Ribes odoratum 'Crandall'
Common Name: clove currant
Type: Deciduous shrub
Family: Grossulariaceae
Zone: 4 to 8
Height: 3.00 to 7.00 feet
Spread: 3.00 to 5.00 feet
Bloom Time: April
Bloom Description: Yellow
Sun: Full sun to part shade
Water: Medium
Maintenance: Low
Suggested Use: Hedge
Flower: Showy, Fragrant
Attracts: Birds, Butterflies
Fruit: Showy, Edible
Tolerate: Rabbit, Drought, Erosion, Clay Soil


Best grown in organically rich, fertile, medium moisture, well-drained clay or silt loams in full sun to part shade. Prefers full sun, but some part afternoon shade is appreciated in hot summer climates such as the St. Louis area. Plants are best sited in locations protected from strong winds and frost pockets. Bare root bushes may be planted in fall. Apply a good compost mulch to the root zone. Water regularly as needed to keep soils uniformly moist. Avoid overhead watering however. Renewal prune in late winter to early spring each year. Younger branches generally produce the most fruit. If fruit production is a concern, older, weakened and/or damaged branches should be removed to open up the bush and promote more abundant fruiting. Plants may spread by root suckers to form clumps if suckers are not removed.

Noteworthy Characteristics

Ribes odoratum (clove currant) is native to the central U. S., including the State of Missouri where it is found on limestone bluffs along the Current and White Rivers. ‘Crandall’ is an old American clove currant variety that was first introduced in 1888. It is a thornless, loosely-branched, deciduous shrub that typically grows to 3-4’ tall, but may reach 7’ in height. It is grown today both for its attractive ornamental features (flowers, fruit and foliage) and for its tasty, edible fruit. Fruit looks like black current (Ribes nigrum), but is larger and somewhat milder in flavor. Clusters (racemes) of clove-scented, trumpet-shaped, yellow flowers bloom in spring. This is a dioecious shrub that requires both male and female plants for fruit production. Pollinated female flowers give way to large, oval-rounded, shiny black currants that ripen in late season (July in St. Louis). Fruits may be eaten fresh off the plant or may be picked for use in juices, syrups, jellies, preserves and pies. Blue-green, 3-5 lobed leaves may acquire attractive shades of reddish-brown in fall.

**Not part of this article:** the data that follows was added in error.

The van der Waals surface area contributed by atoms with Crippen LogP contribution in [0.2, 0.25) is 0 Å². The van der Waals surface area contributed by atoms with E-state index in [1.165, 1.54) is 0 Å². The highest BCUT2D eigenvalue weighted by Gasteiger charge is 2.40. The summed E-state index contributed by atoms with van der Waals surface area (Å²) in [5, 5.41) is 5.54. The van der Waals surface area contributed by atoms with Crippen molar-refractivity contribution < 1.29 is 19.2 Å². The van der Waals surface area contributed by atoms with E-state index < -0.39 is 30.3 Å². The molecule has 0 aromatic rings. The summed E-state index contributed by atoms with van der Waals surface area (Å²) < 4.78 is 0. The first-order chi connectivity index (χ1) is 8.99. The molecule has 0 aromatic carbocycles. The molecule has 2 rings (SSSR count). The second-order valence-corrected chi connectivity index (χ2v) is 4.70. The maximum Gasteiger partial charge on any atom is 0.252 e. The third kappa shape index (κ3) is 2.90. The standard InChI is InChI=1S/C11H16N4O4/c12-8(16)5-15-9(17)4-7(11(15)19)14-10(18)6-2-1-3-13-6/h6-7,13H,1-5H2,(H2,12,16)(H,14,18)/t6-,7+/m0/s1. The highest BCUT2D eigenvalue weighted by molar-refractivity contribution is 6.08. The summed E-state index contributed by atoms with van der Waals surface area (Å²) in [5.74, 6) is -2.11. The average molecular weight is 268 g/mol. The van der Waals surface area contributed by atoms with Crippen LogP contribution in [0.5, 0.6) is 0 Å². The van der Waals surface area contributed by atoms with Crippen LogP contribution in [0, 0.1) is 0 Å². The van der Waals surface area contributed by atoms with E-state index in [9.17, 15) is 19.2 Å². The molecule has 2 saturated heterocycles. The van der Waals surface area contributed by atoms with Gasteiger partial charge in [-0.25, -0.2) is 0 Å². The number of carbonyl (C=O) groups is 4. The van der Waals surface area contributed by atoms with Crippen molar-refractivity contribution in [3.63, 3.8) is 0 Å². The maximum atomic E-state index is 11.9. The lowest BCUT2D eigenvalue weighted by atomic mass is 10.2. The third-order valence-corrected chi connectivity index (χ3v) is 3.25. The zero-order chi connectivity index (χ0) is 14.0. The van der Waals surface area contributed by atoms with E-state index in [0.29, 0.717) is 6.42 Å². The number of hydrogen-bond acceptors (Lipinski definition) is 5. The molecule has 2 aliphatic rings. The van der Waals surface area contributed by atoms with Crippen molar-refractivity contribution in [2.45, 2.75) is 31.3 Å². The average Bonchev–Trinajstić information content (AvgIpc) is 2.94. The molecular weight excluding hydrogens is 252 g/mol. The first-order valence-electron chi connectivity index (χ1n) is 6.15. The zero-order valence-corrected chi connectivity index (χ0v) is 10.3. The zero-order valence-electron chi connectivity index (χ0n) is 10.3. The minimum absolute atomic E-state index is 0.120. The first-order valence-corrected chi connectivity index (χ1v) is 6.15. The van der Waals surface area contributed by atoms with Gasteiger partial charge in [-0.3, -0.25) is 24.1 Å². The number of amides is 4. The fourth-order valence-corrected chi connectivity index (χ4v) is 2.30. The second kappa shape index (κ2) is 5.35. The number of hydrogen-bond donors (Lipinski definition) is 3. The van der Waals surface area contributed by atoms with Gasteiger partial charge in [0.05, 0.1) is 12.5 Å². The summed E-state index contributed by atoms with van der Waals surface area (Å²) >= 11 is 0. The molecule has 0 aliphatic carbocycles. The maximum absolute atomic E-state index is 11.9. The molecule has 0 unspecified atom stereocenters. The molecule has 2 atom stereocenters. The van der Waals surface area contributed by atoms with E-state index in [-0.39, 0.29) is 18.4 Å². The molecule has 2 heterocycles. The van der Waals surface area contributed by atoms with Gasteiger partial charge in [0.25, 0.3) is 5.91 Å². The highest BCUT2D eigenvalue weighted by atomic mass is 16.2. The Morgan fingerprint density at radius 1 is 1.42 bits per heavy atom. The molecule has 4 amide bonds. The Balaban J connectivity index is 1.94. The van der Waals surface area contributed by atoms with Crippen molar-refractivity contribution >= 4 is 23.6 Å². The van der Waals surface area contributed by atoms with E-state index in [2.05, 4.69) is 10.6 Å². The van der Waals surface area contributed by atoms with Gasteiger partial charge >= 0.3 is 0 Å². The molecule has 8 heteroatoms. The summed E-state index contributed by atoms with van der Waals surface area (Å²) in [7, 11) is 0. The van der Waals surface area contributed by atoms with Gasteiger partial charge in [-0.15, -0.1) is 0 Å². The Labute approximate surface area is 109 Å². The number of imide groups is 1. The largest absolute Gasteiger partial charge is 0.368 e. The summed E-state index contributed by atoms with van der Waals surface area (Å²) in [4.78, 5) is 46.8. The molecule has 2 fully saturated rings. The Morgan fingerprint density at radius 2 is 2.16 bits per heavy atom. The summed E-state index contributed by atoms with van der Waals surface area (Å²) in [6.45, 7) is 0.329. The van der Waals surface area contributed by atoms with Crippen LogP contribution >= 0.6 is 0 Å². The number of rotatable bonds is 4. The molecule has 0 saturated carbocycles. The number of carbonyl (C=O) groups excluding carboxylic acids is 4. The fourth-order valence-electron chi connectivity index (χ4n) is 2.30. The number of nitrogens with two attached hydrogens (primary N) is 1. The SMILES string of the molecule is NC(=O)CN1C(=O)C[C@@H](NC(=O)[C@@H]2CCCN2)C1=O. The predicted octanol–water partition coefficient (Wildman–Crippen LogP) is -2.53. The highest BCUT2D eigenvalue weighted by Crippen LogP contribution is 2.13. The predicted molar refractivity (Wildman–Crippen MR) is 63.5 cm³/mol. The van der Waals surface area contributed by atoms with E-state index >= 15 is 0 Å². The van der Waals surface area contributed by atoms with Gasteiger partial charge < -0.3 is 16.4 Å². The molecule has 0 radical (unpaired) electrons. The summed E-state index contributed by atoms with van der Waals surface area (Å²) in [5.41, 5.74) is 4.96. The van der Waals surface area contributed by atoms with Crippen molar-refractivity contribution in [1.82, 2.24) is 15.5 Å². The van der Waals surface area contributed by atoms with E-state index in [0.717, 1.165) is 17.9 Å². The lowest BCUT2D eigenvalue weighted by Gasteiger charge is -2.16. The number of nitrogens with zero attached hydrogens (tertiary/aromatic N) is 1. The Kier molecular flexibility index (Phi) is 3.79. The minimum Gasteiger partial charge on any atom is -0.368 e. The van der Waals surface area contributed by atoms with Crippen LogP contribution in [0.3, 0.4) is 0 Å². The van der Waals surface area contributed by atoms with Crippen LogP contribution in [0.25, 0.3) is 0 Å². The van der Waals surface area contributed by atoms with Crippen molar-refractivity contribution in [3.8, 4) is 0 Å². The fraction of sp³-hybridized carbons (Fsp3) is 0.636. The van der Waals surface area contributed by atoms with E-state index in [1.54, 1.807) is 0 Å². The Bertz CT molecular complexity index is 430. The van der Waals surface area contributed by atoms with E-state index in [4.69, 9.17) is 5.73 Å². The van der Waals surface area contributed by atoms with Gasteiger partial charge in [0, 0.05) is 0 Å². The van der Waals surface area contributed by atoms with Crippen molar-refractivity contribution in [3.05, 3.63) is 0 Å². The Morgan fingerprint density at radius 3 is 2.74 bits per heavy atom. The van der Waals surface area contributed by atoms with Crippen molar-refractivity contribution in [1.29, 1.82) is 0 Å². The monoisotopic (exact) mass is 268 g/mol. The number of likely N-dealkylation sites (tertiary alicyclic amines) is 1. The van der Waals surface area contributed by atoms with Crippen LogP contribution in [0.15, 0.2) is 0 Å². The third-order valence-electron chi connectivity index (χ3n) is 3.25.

No serious insect or disease problems. In wet, humid conditions, anthracnose, powdery mildew and fungal leaf spots can be troublesome. ‘Crandall’ foliage is reportedly resistant to powdery mildew and white pine blister rust. Although white pine blister rust is not a problem in Missouri, this shrub is considered to be an alternate host for this disease and should not be planted in certain parts of the U. S. where the disease is prevalent (particularly in parts of the east and Northeast). Aphids, scale and bud mite are potential pests in some areas.

Garden Uses

Ornamental flowering shrub that produces edible fruit. Specimen or group near patios, in shrub borders or in open woodland areas.